Retired couple Maria do Carmo, 56, and Carlos Teixeira, 64*, who live in São Paulo, are an example of one of the greatest enigmas of the coronavirus pandemic. coronavirus. Why do some people get Covid-19 and others don’t?
already in time variant top micron – considered more transmissible, they traveled with two friends. A few days later, one of them called saying, “We’ve been infected.”
“We traveled by car, slept in the same room, barbecued. When they alerted us, we went to do the testsays Mary. Hers was positive, her husband’s was negative. Maria and Carlos fell asleep separately, trying to avoid contact, but it didn’t seem necessary. He didn’t even sneeze.
Since the start of the pandemic, scientists have sought to understand cases like this, which have become a common topic in conversation circles.
Biologist and geneticist Mayana Zatz directs transmission studies of SARS-CoV-2 to University of Sao Paulo (USP). One of the group’s main conclusions is a possible genetic explanation for the situation.
The researchers looked for discordant couples (when one catches the virus but does not pass it on to the other) and sequenced some of the DNA volunteers.
“We realized that there was a difference in certain genes responsible for immune response and that infected people with symptoms have a delayed response of NK cells called natural killerswhich constitute the first barrier of defense of our body against infections”, explains Mayana.
In those who do not fall ill, the reverse happens, these cells seem to be faster, destroying the virus without giving it a chance to replicate or spread.
Genetic research goes beyond couples. “We have evaluated centenarians who are immune to the Spanish flu and, now, to the coronavirus”, reveals the biologist.
All these analyses, still in progress, aim to identify the lineages of carriers protective genes and more answers on our interaction with the virus. “These data could lead to future covid-19 treatments and also prepare us more for the next pandemics, ”assesses Zatz.
Infected at different times
Genetics may explain who defends itself best from the virus, but transmission has remained like a lottery in the home of journalist and publicist Paula Novaes, 26. She, her boyfriend, stepmother, and stepfather live together, and each caught the disease at different times.
“It started with my stepfather at the start of the pandemic. He works in a market. The office is closed, but lunch is in the cafeteria, there was no way to avoid it,” says Paula.
Even at 65, an age already considered at risk, Luiz Duarte only had symptoms similar to those of a influenza strong. After the positive test, his wife, lawyer Cléa Duarte, 68, went to sleep elsewhere, sorted the cutlery and everything else.
At that time, nothing happened. But at the end of last year, Cléa was infected. “We were watching TV in the bedroom with another person. My mother-in-law was already sneezing. When he started having more symptoms he decided to take the test and he was positive. The other person who was in the room also took it, but I am once again unscathed”, says the journalist.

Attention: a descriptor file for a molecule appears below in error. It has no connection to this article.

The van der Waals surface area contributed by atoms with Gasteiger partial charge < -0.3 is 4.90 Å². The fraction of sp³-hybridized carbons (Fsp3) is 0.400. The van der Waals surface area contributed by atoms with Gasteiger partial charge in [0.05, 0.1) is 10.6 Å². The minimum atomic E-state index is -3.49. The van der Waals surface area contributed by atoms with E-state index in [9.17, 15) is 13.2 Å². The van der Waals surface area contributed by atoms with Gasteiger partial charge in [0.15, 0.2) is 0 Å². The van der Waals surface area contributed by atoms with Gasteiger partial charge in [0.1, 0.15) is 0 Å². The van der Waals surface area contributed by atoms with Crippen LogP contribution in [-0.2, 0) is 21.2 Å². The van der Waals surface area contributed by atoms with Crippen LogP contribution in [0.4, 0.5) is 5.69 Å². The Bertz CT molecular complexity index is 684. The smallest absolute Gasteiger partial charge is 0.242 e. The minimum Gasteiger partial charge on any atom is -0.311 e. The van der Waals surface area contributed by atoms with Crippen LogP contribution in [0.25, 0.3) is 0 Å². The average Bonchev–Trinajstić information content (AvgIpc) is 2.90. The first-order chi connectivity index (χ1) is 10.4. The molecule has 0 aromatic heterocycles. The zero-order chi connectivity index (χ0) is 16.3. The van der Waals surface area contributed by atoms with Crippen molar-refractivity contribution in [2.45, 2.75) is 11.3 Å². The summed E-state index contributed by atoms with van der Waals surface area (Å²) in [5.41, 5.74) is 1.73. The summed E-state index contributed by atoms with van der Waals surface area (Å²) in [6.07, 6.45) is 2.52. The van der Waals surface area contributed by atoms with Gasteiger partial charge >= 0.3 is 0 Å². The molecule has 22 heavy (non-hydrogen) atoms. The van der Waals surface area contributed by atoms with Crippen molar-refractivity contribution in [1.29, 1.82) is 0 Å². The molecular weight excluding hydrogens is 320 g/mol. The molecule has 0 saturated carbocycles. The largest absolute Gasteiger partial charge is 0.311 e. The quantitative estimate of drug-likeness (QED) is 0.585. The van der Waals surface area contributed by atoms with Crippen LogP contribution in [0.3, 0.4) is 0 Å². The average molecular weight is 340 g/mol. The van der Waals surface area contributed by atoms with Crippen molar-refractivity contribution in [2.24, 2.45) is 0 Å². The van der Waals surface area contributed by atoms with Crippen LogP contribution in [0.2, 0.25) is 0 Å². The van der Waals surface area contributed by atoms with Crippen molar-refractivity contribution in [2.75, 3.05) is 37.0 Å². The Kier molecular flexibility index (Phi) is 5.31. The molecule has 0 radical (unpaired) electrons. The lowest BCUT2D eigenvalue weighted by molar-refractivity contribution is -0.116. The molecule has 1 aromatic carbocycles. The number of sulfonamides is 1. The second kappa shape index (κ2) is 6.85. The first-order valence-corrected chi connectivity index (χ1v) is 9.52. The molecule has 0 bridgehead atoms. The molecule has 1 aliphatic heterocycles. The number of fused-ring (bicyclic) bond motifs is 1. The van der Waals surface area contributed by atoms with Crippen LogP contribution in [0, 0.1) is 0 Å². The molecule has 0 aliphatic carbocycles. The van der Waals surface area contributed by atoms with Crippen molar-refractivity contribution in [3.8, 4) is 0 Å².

Paula’s boyfriend, investment adviser Tarcísio Duarte, 31, fell ill months later. “He started to weaken, with aches, but I was dieting and running, training a lot. We treated the pain in the body with ice, we continued to sleep together, until shortness of breath came,” she reports.
After four days of symptoms and another three awaiting the test result, he found out he had Covid. “It was only then that I isolated myself and took the test, which came back negative,” she says.
Paula already felt immune to the coronavirus until his turn – and it was in the season of Ômicron. “I felt fever and cough, I felt bad at work, I took the test and it was negative. I did not progress, I insisted on the test, and this time it was positive. At that time, home transmission took place and the boyfriend was infected again.
Everyone was fine in the end, but no one understood exactly what had happened.
Naturally resistant and transmission window
The virologist Paulo Eduardo Brandão, Columnist VEJA SAÚDE and professor at USP, recalls that any infectious disease will have a naturally resistant group of people and certain factors are necessary for the virus to pass from one host to another.
“Transmission depends on the contact time between two people and the state of immunity of both,” explains the professor from the University of São Paulo.
There is still the transmission window. Once the virus enters an individual’s body, it takes time for it to lodge and begin to replicate. hence the importance of testing yourself on good days.
Tests are usually done when symptoms are more present, so the the viral load is high. That is, it is much easier for transmission to occur at this time. This can happen even when the infected person is asymptomatic.
Still in relation to contagion, another point raised by these latest studies is that men transmit more than women.
To make this observation, tests were carried out to detect the SARS-CoV-2 by saliva, which detected that boys have a virus load in the liquid about ten times higher than that of women, in particular up to 48 years of age.
And the variants?
Throughout the pandemic, a lot has happened, between changes in behavior and the emergence of variants. “We recontact these same couples to see if those who have not fallen ill remained resistant to Omicron“, reports the biologist and researcher at the USP. Other variables will be assessed at this stage, such as whether these couples are now vaccinated.
Norwegian scientists have already made a study last with the mutants, published in the academic journal never. They looked for people with positive Covid tests who shared the house with more people. Out of 31,220 cases of transmission in the same house, 25% of them occurred with the Ômicron variantand others 19% with Delta.